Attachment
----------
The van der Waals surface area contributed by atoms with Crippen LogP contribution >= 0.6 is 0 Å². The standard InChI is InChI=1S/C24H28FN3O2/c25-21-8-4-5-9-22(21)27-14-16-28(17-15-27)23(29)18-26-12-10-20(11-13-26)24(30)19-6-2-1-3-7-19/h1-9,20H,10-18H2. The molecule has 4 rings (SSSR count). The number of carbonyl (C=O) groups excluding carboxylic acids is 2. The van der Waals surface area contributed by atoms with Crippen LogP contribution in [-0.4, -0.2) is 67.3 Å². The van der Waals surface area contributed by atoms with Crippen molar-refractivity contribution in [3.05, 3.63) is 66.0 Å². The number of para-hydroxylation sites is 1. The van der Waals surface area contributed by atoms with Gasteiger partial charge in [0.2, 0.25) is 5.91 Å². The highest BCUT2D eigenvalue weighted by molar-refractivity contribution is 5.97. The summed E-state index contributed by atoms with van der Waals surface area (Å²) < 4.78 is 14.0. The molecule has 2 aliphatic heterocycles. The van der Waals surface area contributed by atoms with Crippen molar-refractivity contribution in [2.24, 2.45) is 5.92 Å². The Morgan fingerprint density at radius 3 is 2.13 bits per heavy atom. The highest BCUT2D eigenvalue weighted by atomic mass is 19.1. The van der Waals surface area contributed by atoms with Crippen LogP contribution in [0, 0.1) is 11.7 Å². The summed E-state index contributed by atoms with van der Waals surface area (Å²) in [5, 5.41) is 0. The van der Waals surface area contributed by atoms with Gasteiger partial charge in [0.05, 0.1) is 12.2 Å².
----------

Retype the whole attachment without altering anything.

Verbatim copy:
The van der Waals surface area contributed by atoms with Crippen LogP contribution >= 0.6 is 0 Å². The standard InChI is InChI=1S/C24H28FN3O2/c25-21-8-4-5-9-22(21)27-14-16-28(17-15-27)23(29)18-26-12-10-20(11-13-26)24(30)19-6-2-1-3-7-19/h1-9,20H,10-18H2. The molecule has 4 rings (SSSR count). The number of carbonyl (C=O) groups excluding carboxylic acids is 2. The van der Waals surface area contributed by atoms with Crippen LogP contribution in [-0.4, -0.2) is 67.3 Å². The van der Waals surface area contributed by atoms with Crippen molar-refractivity contribution in [3.05, 3.63) is 66.0 Å². The number of para-hydroxylation sites is 1. The van der Waals surface area contributed by atoms with Gasteiger partial charge in [0.2, 0.25) is 5.91 Å². The highest BCUT2D eigenvalue weighted by molar-refractivity contribution is 5.97. The summed E-state index contributed by atoms with van der Waals surface area (Å²) < 4.78 is 14.0. The molecule has 2 aliphatic heterocycles. The van der Waals surface area contributed by atoms with Crippen molar-refractivity contribution in [2.24, 2.45) is 5.92 Å². The Morgan fingerprint density at radius 3 is 2.13 bits per heavy atom. The highest BCUT2D eigenvalue weighted by atomic mass is 19.1. The van der Waals surface area contributed by atoms with Crippen LogP contribution in [0, 0.1) is 11.7 Å². The summed E-state index contributed by atoms with van der Waals surface area (Å²) in [5, 5.41) is 0. The van der Waals surface area contributed by atoms with Gasteiger partial charge in [0.05, 0.1) is 12.2 Å².